The Student Government Association (SGA) elected Kenneth-Von Blackmon as the new executive treasurer at their weekly meeting in Charles Commons this Tuesday. The election followed the announcement that former Executive Treasurer John Tycher would step down from his position after his decision to go abroad in the spring 2017 semester.
Out of three nominees, SGA elected Blackmon by a majority vote.
Blackmon was not present at the first SGA meeting of the semester. SGA Executive President Charlie Green read aloud from an email Blackmon sent confirming his new position.
“It is an honor to receive the position of executive treasurer as I have due respect for the entire SGA executive board and understand the responsibility that comes with being a leader of the student body,” Blackmon wrote.
Previously a member of the Student Activities Commission (SAC) and Academic Ethics Board, Blackmon said he hopes to fix budget inefficiencies as treasurer by implementing a credit rating system.
“The position of executive treasurer [gives] me the access to empirical data of student group funding to begin this credit system and implement it accordingly,” Blackmon wrote.
At this same meeting, the SGA also voted to approve the Web Development Tutorial club in response to the club’s appeal to be recognized as a student organization after previously being denied.
Daniel Stambler, who founded the Web Development Tutorial club, explained that the club’s purpose is to host weekly workshops in web development and scripting languages that will be taught by student mentors.
“This club would not only be beneficial for the students attending the workshops, but for the students teaching them too, as it would boost their confidence and leadership skills,” Stambler said.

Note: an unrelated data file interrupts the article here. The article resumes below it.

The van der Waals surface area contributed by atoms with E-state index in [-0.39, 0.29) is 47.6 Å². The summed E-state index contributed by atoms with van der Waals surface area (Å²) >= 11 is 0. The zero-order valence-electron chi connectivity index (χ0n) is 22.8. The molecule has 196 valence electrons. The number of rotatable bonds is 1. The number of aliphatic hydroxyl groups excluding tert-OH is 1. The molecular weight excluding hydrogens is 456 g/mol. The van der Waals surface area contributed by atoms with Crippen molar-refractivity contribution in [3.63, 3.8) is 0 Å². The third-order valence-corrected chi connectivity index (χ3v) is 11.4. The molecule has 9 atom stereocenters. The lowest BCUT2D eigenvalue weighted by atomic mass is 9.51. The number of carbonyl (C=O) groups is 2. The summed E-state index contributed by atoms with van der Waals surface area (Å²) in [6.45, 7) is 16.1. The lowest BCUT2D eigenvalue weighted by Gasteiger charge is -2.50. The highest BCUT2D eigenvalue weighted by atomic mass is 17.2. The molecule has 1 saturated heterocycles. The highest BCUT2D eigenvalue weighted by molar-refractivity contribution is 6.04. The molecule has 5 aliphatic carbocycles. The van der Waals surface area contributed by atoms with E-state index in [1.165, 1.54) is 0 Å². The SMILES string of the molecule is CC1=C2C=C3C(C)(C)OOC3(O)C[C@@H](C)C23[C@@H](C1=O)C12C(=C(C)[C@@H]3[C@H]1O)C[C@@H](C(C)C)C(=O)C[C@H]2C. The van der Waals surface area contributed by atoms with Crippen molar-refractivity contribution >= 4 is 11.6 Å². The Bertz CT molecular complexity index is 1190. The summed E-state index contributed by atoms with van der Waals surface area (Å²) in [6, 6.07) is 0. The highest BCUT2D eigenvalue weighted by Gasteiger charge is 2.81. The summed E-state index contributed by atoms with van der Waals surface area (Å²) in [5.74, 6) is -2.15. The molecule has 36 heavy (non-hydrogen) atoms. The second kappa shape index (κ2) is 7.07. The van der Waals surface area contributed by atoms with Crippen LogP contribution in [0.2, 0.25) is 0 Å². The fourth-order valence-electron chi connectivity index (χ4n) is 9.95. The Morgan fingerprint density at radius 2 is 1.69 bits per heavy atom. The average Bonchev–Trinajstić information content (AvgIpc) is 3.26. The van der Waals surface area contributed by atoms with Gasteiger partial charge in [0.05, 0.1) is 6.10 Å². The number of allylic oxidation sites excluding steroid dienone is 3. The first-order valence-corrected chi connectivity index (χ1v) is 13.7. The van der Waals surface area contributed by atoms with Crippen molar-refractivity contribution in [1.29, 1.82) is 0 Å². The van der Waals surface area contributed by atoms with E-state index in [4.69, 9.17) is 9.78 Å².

Junior class senator Alberto Pepe Muniz initiated a discussion on the relevancy and impact of the proposed club.
“From what we gained from the application and interview, it seemed that [Web Development Tutorial Club] is targeted towards mentoring specific students, but it didn’t seem like the club would branch outside of non-members,” Muniz said. “A student group has to do more than just teach students a new skill.”
Junior class senator Sarah Zappone felt that the club could also help fulfill a growing need to provide resources to computer science students on campus.
“Our computer science department is overflowed – we have too many interested student and too few professors,” Zappone said. “Plus, [the department] doesn’t currently offer web development courses.”
Sophomore class senator AJ Tsang agreed that this group could bring positive change to campus.
“Computer science is a very non-diverse field,” Tsang said. “By having a student group on campus that is dedicated to the code-based aspects of programming we can really expand the inclusivity of not only web development at Hopkins, but around the world too.”
Zappone argued that having a centralized web development resource is essential for Hopkins students.
“We should be grateful; Our school isn’t providing this niche, and we have students banging on the door offering to fill the gap,” Zappone said. “We’re pretty lucky.”